"Hogg, in fact, was frequently not on the bus but traveling separately in a black SUV accompanied by bodyguards."
- A "representative from Precision Strategies, a communications firm founded by members of the 2012 Obama campaign [Stephanie Cutter, Jen O'Malley Dillon, Teddy Goff], frequently traveled with them, as well as Michael Skolnik, once the political director for Russell Simmons and co-founder of the Soze Agency."
5. Stat of the day
More than 90% of 251 U.S. economists surveyed by the National Association for Business Economics "said they think the Trump administration's current and threatened tariffs will harm the economy," AP reports.
- 80% said "the administration’s efforts to ease regulations would boost growth in the short run. ... [N]early half said they felt deregulation would have negative consequences over the long term."
Coming attractions ... On Wednesday, the bull market will become the largest in history — 9 years, 5 months and 13 days old, passing the record from the tech-and-dotcom boom of the 1990s, Axios future editor Steve LeVine reports.
- This bull run has returned about 320% through Friday's close, compared with 417% for the dotcom boom — making it almost 25% smaller at the same point in its life, according to LPL Financial.
6. Today's trend
Out: Moving ... Fewer U.S. workers are moving for jobs, "as changing family ties and more openings near home make people less willing to uproot," per the Wall Street Journal:
- "About 3.5 million people relocated for a new job last year, ... a 10% drop from 3.8 million in 2015."
7. Hot August action
Michael Cohen, "Trump’s Ex-Lawyer, Investigated for Bank Fraud in Excess of $20 Million," the N.Y. Times' William Rashbaum, Ben Protess and Maggie Haberman report:
- "The inquiry has entered the final stage and prosecutors are considering filing charges by the end of August."
- "If the matter is not finalized by the end of August, prosecutors probably will wait until after the election."
- "That schedule would conform with the Justice Department’s informal policy of avoiding bringing politically sensitive cases that could influence voters close to an election."
Oops! "Trump Lawyers' Sudden Realization: They Don’t Know What [White House counsel] Don McGahn Told Mueller’s Team," per N.Y. Times' Maggie Haberman and Mike Schmidt:
- "Trump's lawyers realized on Saturday that they had not been provided a full accounting after The New York Times published an article describing Mr. McGahn’s extensive cooperation with Mr. Mueller’s office."
- Why it matters: "Legal experts and former White House counsels said the president’s lawyers had been careless in not asking Mr. McGahn what he had planned to tell Mr. Mueller’s prosecutors."
8. Blunt talk on why we've divided on climate
Climate change is the single-most polarized policy priority in the U.S.
Axios' Amy Harder unpacks some of the reasons in her "Harder Line" energy column:
- Listening to some interest groups and politicians, fossil fuels are either terrible for the planet or a godsend to humanity. The truth is, they’re some of both.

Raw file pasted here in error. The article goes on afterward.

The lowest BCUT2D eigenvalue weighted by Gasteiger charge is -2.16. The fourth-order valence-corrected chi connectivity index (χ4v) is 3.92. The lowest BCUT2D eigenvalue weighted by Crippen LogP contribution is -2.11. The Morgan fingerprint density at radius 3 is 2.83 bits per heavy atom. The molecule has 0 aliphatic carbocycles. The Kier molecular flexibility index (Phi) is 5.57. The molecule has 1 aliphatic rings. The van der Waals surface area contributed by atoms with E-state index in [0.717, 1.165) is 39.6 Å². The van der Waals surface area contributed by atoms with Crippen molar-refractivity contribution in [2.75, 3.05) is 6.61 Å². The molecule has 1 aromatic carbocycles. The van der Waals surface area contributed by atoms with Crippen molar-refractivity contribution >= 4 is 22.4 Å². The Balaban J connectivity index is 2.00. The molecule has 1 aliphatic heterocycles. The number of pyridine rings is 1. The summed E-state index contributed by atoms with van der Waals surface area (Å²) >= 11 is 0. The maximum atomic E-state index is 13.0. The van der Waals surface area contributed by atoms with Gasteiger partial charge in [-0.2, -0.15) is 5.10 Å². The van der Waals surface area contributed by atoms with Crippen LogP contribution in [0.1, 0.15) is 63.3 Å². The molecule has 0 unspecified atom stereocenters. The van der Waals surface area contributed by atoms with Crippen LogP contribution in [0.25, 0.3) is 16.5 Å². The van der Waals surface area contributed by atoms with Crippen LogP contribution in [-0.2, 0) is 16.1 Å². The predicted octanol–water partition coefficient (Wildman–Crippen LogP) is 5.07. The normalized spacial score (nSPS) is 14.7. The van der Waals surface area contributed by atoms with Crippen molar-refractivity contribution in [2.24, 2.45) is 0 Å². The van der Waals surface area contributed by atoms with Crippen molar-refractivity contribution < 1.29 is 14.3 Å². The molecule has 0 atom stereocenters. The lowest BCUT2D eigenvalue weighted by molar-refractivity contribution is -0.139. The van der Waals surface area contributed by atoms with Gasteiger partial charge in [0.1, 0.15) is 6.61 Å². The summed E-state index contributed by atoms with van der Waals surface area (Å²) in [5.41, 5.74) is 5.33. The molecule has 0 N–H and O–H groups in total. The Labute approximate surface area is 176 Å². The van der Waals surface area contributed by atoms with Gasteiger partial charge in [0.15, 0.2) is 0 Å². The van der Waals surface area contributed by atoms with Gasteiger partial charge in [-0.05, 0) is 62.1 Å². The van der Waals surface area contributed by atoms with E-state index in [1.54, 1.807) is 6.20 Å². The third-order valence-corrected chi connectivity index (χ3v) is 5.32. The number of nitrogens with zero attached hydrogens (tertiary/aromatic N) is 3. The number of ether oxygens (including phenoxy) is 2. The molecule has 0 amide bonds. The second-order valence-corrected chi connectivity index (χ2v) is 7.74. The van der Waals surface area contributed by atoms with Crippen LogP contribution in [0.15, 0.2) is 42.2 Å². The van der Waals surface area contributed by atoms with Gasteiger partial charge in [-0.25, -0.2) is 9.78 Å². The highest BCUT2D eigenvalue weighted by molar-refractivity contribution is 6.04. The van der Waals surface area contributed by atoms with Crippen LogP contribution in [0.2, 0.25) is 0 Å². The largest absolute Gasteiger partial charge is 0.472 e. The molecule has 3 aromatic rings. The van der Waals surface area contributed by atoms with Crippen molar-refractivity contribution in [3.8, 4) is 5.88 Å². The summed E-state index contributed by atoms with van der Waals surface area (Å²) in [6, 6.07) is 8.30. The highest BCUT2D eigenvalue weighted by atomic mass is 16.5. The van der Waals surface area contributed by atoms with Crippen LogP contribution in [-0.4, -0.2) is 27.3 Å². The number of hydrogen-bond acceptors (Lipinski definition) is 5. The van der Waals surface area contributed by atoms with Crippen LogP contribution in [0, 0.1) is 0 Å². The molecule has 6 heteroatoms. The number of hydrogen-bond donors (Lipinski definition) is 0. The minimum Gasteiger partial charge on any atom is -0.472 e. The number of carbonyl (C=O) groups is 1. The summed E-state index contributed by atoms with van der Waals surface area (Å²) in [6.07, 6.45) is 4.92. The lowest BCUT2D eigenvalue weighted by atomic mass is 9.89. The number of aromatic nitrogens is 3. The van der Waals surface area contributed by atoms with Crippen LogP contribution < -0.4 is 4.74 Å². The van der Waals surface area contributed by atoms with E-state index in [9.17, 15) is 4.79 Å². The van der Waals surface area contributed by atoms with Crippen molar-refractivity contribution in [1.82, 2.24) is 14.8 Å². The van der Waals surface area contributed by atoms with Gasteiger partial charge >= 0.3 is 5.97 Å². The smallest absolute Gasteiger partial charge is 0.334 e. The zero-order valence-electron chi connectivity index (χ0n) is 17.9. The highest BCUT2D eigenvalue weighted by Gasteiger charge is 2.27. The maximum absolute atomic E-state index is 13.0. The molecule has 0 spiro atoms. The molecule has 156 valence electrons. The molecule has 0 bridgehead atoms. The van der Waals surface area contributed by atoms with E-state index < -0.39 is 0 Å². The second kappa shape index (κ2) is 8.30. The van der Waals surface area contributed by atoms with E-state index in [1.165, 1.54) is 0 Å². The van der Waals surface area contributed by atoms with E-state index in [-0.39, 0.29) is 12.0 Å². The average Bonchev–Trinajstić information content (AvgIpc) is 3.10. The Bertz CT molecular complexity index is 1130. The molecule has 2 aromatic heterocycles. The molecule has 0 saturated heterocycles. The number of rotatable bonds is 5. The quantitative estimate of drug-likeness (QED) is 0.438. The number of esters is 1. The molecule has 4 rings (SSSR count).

- Many Republicans, industry officials and right-leaning news organizations continue to dismiss or openly mock the scientific community’s warnings about climate change. This comes despite acceptance of science on other issues like health care and GMOs.
- More recently, Republicans indirectly acknowledge climate change is occurring — but still don't say it.
- News outlets, politicians, and interest groups sometimes exaggerate claims that then backfire.
9. #MeToo leader paid her own accuser
"The Italian actress and director Asia Argento was among the first women in the movie business to publicly accuse the producer Harvey Weinstein ... Her boyfriend, ... Anthony Bourdain, eagerly joined," the N.Y. Times' Kim Severson writes:
- "But in the months that followed her revelations about Mr. Weinstein last October, Ms. Argento quietly arranged to pay $380,000 to her own accuser."
- "Jimmy Bennett, a young actor and rock musician[,] ... said she had sexually assaulted him in a California hotel room ... when he was only two months past his 17th birthday. She was 37. The age of consent in California is 18."
"The documents ... were sent to The New York Times through encrypted email by an unidentified party."
10. 1 book thing: Obama's summer reading list
In a Facebook post, President Obama shared five books that he's been reading this summer "when things slow down just a bit, whether it’s on a vacation with family or just a quiet afternoon":
- "Educated," by Tata Westover: "A remarkable memoir of a young woman raised in a survivalist family in Idaho who strives for education while still showing great understanding and love for the world she leaves behind."
- "Warlight," by Michael Ondaatje: "A meditation on the lingering effects of war on family."
- "A House for Mr. Biswas," by V.S. Naipaul, which Obama said he reread after the author's recent passing: "The Nobel Prize winner's first great novel about growing up in Trinidad and the challenge of post-colonial identity."
- "An American Marriage," by Tayari Jones: "A moving portrayal of the effects of a wrongful conviction on a young African-American couple."
- "Factfulness," by Hans Rosling: "A hopeful book about the potential for human progress when we work off facts rather than our inherent biases."